As reported by Fairfax, Perdis said stores need to “bite the bullet”, invest in staff and improve the consumer experience or else customers will have no reason to shop in store.
”Department stores are going to have to bite the bullet further with increasing their staffing levels so that customers feel there is a reason to go in to them; it’s expensive upfront but not expensive long term.
”At the end of the day there has to be a major incentive for a woman to go in the department store and feel beautiful,” Perdis says.
Perdis, who has a distribution deal with David Jones, is back in Australia after a trip to the United States where he signed deals with department stores Bergdorf Goodman and Neiman Marcus to stock his beauty and cosmetic lines, an historic deal making him the first Australian to break into the United States luxury cosmetics market in almost a century.
His comments will no doubt be a thorn in the side of retailers who are struggling to maintain customer service levels alongside falling sales. But as several experts on SmartCompany have attested, keeping staff is crucial when battling against online-only competitors.
Here are five lessons you can take away from Perdis’ comments and by focusing more on your own staff:
Simply keep them employed
It’s been a tough period for retailers with Christmas sales down 0.2% in December, but Retail Doctor Group chief executive Brian Walker says Perdis is right: in the long term, businesses can’t afford to cut back on staff.
“It’s well documented the cost of losing staff – you need to develop a differentiated experience to online.”
“If it’s not a differentiated experience (one that is aspirational and inspirational) consumers will compare it to the convenience of online shopping,” he says.
Invest in staff training
Walker says it’s not as simple as just maintaining staff numbers, the staff also need to be properly trained.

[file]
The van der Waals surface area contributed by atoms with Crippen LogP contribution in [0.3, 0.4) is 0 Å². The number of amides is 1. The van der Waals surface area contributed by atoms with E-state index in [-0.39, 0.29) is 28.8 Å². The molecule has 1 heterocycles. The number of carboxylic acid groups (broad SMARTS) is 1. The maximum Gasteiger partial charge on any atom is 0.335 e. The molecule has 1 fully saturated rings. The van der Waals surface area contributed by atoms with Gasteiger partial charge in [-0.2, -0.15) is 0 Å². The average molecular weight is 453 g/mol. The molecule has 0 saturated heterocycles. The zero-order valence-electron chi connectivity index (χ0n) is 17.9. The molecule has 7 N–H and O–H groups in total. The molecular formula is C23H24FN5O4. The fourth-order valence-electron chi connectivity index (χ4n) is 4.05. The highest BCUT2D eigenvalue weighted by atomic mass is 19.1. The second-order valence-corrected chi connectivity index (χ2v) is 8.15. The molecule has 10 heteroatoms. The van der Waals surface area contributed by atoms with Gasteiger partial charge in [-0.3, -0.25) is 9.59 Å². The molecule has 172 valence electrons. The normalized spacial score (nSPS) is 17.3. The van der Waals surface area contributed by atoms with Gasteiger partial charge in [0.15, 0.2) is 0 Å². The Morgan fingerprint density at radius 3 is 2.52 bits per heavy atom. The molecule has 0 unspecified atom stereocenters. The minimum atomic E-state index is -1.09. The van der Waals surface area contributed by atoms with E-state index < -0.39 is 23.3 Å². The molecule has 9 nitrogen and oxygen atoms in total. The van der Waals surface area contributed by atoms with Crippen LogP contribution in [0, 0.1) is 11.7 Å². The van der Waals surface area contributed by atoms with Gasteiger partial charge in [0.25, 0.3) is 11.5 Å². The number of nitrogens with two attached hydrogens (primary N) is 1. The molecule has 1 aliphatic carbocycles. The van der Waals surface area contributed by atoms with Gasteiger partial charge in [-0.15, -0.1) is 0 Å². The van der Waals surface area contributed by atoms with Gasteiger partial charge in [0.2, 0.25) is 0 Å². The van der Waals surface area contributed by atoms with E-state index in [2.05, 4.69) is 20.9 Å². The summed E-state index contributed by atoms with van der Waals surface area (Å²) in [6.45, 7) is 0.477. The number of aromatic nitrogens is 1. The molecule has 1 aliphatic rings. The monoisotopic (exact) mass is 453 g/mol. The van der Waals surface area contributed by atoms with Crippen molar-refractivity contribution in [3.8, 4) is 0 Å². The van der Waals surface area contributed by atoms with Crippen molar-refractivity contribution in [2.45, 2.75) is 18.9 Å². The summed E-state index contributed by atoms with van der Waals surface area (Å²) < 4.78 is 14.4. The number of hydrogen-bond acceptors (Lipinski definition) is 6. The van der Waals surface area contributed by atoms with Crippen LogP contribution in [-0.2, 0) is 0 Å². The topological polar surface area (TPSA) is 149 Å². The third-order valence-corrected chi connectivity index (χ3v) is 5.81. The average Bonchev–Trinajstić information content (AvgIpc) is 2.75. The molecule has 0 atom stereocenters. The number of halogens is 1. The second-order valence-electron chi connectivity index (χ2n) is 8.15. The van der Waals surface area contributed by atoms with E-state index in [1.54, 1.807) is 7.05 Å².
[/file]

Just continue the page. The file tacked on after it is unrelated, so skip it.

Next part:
“You’ve got to have the right staff. It’s not as simple as just keeping people, you must ensure they are well trained and motivated with a good focus and have a good rewards system in place.
“Customers are looking for relationships and quality service from an in-store experience,” Walker says.
Spend money now, save money later
Perdis and Walker agree: properly training employees should be seen as an investment as much as it is an expenditure.
Perdis says Australian department stores desperately need to train their staff beyond using a cash register. “You have to actually reinvest in humanity to give you the returns,” he said.
Various research suggests a large portion of the cosmetics sector has moved online, making the investment all the more important.
Find other ways to cut costs
Walker says retailers should look for other means to cut costs which don’t impact the quality of their staff.
“Businesses must zero in on productivity and the metrics of the business. They must make an effort to understand customer feedback and identify why they are losing sales,” he says.
“This could be things such as competition, product knowledge or sales training. Your business metrics must be in line with your business strategy.”
Have a presence online and in-store
Research indicates consumers want to be able to shop online and have a physical experience. Walker says hope for traditional bricks-and-mortar stores is not lost, but they have to adequately cater for the consumer.
“When you look at online businesses the top 20, particularly in the US, have physical stores as well because they service different needs.”
“Consumer insights show us that 85% of consumers want a physical experience. People want to be able to touch the products and speak to people – they want to have an experience.”